Image Credit: Paul Slattery/Retna UK/LandovRock history is littered with the names of superstars who died too soon, many at the peak of their fame. But Lancashire-born Joy Division frontman Ian Curtis is one of the rareified few, like Nick Drake or Arthur Russell, whose modest cult status transformed into something much larger and more influential after his death.
Bands ranging from the Cure and U2 to Radiohead, Interpol, and Bloc Party all owe some musical debt to the bleak, baritoned post-punk sound that Curtis, who took his own life two months shy of his 24th birthday, pioneered with Joy Division.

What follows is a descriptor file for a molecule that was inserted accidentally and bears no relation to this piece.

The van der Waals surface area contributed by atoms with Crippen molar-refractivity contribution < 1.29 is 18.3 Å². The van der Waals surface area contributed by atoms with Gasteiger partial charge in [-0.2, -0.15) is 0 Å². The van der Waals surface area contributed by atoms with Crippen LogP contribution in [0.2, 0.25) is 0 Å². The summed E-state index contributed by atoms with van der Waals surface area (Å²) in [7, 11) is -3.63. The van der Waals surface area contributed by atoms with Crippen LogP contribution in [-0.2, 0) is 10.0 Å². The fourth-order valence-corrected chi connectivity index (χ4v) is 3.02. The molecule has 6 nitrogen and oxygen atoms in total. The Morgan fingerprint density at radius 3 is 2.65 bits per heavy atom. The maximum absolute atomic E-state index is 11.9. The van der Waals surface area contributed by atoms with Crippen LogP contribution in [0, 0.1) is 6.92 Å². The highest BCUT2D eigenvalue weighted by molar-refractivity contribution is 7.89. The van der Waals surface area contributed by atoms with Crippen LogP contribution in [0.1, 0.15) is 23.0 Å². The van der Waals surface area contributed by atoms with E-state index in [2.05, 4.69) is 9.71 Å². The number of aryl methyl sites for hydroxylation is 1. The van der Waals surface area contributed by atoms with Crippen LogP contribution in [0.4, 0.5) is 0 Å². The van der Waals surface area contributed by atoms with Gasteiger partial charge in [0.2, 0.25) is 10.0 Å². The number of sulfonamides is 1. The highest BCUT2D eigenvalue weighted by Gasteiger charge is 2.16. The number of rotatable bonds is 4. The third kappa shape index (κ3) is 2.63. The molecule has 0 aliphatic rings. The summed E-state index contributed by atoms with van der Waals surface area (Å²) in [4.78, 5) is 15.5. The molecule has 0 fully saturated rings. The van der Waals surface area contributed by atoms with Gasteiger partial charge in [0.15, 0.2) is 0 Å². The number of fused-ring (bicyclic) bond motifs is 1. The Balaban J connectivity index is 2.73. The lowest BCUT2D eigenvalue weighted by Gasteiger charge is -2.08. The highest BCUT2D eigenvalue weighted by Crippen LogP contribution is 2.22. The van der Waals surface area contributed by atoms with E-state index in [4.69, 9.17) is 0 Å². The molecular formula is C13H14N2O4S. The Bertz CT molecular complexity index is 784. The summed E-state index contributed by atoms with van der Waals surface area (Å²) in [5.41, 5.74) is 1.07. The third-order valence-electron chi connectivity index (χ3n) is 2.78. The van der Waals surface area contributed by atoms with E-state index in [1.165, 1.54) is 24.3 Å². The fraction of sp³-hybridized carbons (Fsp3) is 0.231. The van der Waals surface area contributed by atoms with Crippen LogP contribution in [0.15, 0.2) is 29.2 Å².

And countless artists (among them, U2 and Arcade Fire, Fall Out Boy, and of course New Order, the band that sprung from JD’s ashes) have covered the band’s signature song, “Love Will Tear Us Apart.” Still, no one else ever quite mastered his onstage trademark, the malfunctioning-robot dance:
Rest in peace, Ian, and thanks for what you gave us; we wish your time here could have lasted a little longer.
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